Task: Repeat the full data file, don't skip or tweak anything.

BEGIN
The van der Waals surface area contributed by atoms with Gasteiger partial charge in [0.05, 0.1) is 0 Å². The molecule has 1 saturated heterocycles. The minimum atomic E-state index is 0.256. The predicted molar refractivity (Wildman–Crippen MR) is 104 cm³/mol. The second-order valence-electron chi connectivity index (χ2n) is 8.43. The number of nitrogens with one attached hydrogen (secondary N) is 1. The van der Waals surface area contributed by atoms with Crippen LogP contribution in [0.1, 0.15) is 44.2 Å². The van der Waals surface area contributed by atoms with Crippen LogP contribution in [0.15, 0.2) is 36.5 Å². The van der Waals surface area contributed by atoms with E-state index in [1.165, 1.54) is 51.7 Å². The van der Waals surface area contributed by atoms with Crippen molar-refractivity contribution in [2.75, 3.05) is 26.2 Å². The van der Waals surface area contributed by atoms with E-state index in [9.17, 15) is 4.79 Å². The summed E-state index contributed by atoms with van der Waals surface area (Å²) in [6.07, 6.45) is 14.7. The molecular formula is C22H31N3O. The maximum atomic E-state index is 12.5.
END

The van der Waals surface area contributed by atoms with Gasteiger partial charge in [0.05, 0.1) is 0 Å². The molecule has 1 saturated heterocycles. The minimum atomic E-state index is 0.256. The predicted molar refractivity (Wildman–Crippen MR) is 104 cm³/mol. The second-order valence-electron chi connectivity index (χ2n) is 8.43. The number of nitrogens with one attached hydrogen (secondary N) is 1. The van der Waals surface area contributed by atoms with Crippen LogP contribution in [0.1, 0.15) is 44.2 Å². The van der Waals surface area contributed by atoms with Crippen LogP contribution in [0.15, 0.2) is 36.5 Å². The van der Waals surface area contributed by atoms with E-state index in [1.165, 1.54) is 51.7 Å². The van der Waals surface area contributed by atoms with Crippen molar-refractivity contribution in [2.75, 3.05) is 26.2 Å². The van der Waals surface area contributed by atoms with E-state index in [9.17, 15) is 4.79 Å². The summed E-state index contributed by atoms with van der Waals surface area (Å²) in [6.07, 6.45) is 14.7. The molecular formula is C22H31N3O. The maximum atomic E-state index is 12.5.